Programming language for children
gmane at auxbuss.com
Wed Jun 17 10:24:21 UTC 2009
Walton Hoops said:
> marc said:
>> Apologies, I meant appalling bad idea (in this context).
> Thank you for that insightful, detailed, and well thought out argument.
> You have convinced me. I was a fool.
It brightens my day to know that I have brought light where one there was
> marc said (separate post):
>> By why bother these days? For the past twenty years or more we've had
> object references and that'll take you beyond the edge of the known
>> The only place I've used pointers recently is to force PHP singletons
> session objects. And that more of a frig because there isn't, to my
> knowledge, a sensible way of > doing this. This is esoteric stuff that
> most folk could happily live without.
> And because you haven't used them recently they are irrelevant?
You know that's not what I said.
> For that
> matter, I'd be shocked if you haven't used them recently. For example:
> all references to Java objects: pointers. Just because its abstracted a
> bit doesn't mean it's not there.
How things are implemented is not the issue - well it is to some degree,
because folk get so tied up trying to wedge pointers where they shouldn't
that they miss the simplicity of the model in front of them.
In any case, saying "all references to Java objects: pointers" is
nonsense. A reference to a Java object is an object reference.
>> The amount of times I see folk trying to overlay their "pointer"
>> when trying to understand some languages has lead me to believe that
>> early introduction to pointers can be a real handicap.
> I'm not sure how one overlay's pointer logic into something like php or
Me neither, butt take a look through this exchange by a bunch of
It demonstrates nicely what I'm blethering on about.
> unless they are trying to perform pointer arithmetic on an array
> :-P, but I'll take your word that this is a problem, however it is
> inherently one of experience. Given experience with these languages,
> your problematic programmers will learn the "proper" way to do things in
> higher level languages.
That's an interesting assertion, but I think there's more to it than than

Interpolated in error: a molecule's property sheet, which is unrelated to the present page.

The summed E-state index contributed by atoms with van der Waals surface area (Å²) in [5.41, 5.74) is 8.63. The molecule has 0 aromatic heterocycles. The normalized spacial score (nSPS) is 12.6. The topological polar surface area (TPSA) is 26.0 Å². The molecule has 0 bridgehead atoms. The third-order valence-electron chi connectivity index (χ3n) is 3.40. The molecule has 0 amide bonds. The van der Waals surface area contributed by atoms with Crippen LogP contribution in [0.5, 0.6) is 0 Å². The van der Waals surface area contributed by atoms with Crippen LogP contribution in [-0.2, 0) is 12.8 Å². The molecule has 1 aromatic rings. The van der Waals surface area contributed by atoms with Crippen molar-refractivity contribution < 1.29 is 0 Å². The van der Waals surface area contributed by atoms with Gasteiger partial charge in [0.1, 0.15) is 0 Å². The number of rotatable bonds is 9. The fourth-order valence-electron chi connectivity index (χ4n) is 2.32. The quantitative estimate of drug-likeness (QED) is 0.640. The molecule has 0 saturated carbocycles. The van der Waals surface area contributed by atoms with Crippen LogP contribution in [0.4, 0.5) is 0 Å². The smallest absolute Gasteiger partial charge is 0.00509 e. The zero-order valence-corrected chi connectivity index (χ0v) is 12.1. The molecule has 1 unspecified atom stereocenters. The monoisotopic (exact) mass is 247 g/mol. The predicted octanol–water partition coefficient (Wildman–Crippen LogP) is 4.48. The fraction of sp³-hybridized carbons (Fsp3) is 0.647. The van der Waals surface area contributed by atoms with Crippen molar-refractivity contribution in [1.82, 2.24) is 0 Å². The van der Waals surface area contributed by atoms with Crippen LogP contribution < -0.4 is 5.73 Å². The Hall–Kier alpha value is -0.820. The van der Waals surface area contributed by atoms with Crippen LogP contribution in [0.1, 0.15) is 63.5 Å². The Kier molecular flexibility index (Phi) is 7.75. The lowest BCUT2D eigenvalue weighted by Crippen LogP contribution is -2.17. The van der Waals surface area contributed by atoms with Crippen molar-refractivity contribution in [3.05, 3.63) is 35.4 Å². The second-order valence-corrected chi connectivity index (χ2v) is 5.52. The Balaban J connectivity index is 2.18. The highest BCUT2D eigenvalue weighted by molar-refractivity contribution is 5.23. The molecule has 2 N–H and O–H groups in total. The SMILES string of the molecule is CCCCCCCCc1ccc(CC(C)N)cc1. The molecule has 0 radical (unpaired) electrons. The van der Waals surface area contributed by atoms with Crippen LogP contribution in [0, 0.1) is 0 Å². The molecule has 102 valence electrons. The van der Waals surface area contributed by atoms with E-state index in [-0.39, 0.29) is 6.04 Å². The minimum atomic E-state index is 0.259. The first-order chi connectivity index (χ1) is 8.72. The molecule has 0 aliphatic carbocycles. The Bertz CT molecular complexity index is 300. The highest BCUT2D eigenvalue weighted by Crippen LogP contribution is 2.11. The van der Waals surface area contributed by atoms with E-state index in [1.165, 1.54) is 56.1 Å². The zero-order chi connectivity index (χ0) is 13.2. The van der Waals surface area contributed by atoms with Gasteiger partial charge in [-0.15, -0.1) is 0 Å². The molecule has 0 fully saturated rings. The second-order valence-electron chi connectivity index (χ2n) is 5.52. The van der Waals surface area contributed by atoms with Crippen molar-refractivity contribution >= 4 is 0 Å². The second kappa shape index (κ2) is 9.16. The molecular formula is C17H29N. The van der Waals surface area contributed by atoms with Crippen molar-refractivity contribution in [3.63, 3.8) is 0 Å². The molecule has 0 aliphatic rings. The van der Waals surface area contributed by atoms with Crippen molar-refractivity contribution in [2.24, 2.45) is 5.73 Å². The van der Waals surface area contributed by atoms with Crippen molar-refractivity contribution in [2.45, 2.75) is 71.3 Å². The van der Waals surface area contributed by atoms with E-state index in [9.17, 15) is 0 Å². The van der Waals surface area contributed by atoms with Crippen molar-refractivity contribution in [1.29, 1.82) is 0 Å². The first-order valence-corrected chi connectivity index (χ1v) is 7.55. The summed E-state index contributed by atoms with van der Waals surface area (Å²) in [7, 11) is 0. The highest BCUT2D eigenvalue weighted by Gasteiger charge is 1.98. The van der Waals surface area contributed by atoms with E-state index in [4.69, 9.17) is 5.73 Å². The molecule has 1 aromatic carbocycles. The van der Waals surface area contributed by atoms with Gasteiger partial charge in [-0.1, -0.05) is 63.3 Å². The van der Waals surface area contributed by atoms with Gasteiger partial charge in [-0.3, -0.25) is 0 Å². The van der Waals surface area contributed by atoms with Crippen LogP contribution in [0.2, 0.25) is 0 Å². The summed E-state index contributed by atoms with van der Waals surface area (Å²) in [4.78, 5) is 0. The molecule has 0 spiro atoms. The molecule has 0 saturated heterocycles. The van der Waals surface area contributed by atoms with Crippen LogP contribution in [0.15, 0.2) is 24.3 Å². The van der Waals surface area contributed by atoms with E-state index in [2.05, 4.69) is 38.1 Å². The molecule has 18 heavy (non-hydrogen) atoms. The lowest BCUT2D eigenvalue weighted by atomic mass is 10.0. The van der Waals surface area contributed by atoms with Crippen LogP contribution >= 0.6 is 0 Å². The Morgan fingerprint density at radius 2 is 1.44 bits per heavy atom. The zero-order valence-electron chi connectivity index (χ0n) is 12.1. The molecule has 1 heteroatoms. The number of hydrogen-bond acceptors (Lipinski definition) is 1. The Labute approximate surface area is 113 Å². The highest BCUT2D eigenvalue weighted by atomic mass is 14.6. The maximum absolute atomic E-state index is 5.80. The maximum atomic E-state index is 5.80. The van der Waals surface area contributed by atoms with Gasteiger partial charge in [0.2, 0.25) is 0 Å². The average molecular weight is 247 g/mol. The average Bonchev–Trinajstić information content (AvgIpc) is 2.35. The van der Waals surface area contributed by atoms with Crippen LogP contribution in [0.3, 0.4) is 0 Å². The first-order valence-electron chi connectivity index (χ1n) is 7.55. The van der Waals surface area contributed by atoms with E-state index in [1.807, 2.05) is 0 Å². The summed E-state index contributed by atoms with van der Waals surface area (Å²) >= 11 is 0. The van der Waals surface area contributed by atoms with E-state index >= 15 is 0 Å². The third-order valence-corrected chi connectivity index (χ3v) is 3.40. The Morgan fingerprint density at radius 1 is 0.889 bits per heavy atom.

that. I think the issue is mainly between procedural and object oriented
> However the amount of times I see people trying to code in a higher
> level language, without understanding the pointer logic or basic memory
> allocation concepts being used in the back end leads me to believe that
> a solid foundation in C or a similar language is vital to anyone wanting
> to become a strong programmer. (See my previous post for an example).
In many procedural languages it's necessary, I agree - I gave the php
case, as an example, even though I was working 100% with objects. And
that's one reason why I now distance myself where I can from languages
that are not 100% OO - sadly, even Java has its primitives.
> Whether or not this should come at the beginning of one's programming
> career is debatable. My personal experience is that it is much easier
> to go from C/C++'s largely unprotected environment, into Java's (or
> Pythons, or PHPs, ect..) protected environment, than to do the reverse.
Yes, but these days I believe it's far better to start with a pure OO
language; and such a language won't have pointers.
> That's not to say it's the only way; that C is much more intimidating
> that Java/PHP is a very valid point. This is my personal opinion as to
> which route is easier in the long run. Just because it differs from
> yours doesn't make it "appalling".
I stand by what I said, that the idea of introducing a child to
programming via c++ is an appalling idea.
"Change requires small steps."
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